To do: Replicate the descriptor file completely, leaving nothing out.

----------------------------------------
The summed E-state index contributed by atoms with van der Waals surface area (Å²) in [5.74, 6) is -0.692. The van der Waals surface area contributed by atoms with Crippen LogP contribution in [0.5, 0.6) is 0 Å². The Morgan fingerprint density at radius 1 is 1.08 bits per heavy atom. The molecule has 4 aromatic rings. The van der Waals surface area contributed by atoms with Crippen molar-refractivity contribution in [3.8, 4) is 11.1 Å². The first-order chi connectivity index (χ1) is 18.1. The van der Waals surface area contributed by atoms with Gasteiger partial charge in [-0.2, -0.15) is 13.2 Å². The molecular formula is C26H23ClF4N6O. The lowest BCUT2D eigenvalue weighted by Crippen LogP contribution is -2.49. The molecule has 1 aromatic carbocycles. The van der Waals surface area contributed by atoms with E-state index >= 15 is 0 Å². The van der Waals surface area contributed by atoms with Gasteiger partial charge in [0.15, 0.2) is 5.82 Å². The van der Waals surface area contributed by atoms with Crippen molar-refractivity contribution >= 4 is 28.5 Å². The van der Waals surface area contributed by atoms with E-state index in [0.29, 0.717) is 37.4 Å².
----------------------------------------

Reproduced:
The summed E-state index contributed by atoms with van der Waals surface area (Å²) in [5.74, 6) is -0.692. The van der Waals surface area contributed by atoms with Crippen LogP contribution in [0.5, 0.6) is 0 Å². The Morgan fingerprint density at radius 1 is 1.08 bits per heavy atom. The molecule has 4 aromatic rings. The van der Waals surface area contributed by atoms with Crippen molar-refractivity contribution in [3.8, 4) is 11.1 Å². The first-order chi connectivity index (χ1) is 18.1. The van der Waals surface area contributed by atoms with Gasteiger partial charge in [-0.2, -0.15) is 13.2 Å². The molecular formula is C26H23ClF4N6O. The lowest BCUT2D eigenvalue weighted by Crippen LogP contribution is -2.49. The molecule has 1 aromatic carbocycles. The van der Waals surface area contributed by atoms with E-state index >= 15 is 0 Å². The van der Waals surface area contributed by atoms with Gasteiger partial charge in [0.15, 0.2) is 5.82 Å². The van der Waals surface area contributed by atoms with Crippen molar-refractivity contribution >= 4 is 28.5 Å². The van der Waals surface area contributed by atoms with E-state index in [0.29, 0.717) is 37.4 Å².